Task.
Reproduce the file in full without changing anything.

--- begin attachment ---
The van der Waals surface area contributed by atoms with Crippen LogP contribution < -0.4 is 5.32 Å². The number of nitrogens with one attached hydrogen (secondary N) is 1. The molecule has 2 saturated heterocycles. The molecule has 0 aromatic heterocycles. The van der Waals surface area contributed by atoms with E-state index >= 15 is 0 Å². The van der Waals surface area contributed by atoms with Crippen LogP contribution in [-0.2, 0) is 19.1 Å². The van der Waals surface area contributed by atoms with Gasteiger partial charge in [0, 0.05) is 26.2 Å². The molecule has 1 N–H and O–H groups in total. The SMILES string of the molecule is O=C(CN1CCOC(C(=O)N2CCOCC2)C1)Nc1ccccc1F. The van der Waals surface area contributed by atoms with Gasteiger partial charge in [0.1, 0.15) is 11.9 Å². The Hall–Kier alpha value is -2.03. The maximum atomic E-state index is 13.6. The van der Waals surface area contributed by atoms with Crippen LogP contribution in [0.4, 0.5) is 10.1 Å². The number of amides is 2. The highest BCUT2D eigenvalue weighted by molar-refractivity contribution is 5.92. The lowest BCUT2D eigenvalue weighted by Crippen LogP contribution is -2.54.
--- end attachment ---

The van der Waals surface area contributed by atoms with Crippen LogP contribution < -0.4 is 5.32 Å². The number of nitrogens with one attached hydrogen (secondary N) is 1. The molecule has 2 saturated heterocycles. The molecule has 0 aromatic heterocycles. The van der Waals surface area contributed by atoms with E-state index >= 15 is 0 Å². The van der Waals surface area contributed by atoms with Crippen LogP contribution in [-0.2, 0) is 19.1 Å². The van der Waals surface area contributed by atoms with Gasteiger partial charge in [0, 0.05) is 26.2 Å². The molecule has 1 N–H and O–H groups in total. The SMILES string of the molecule is O=C(CN1CCOC(C(=O)N2CCOCC2)C1)Nc1ccccc1F. The van der Waals surface area contributed by atoms with Gasteiger partial charge in [0.1, 0.15) is 11.9 Å². The Hall–Kier alpha value is -2.03. The maximum atomic E-state index is 13.6. The van der Waals surface area contributed by atoms with Crippen LogP contribution in [0.4, 0.5) is 10.1 Å². The number of amides is 2. The highest BCUT2D eigenvalue weighted by molar-refractivity contribution is 5.92. The lowest BCUT2D eigenvalue weighted by Crippen LogP contribution is -2.54.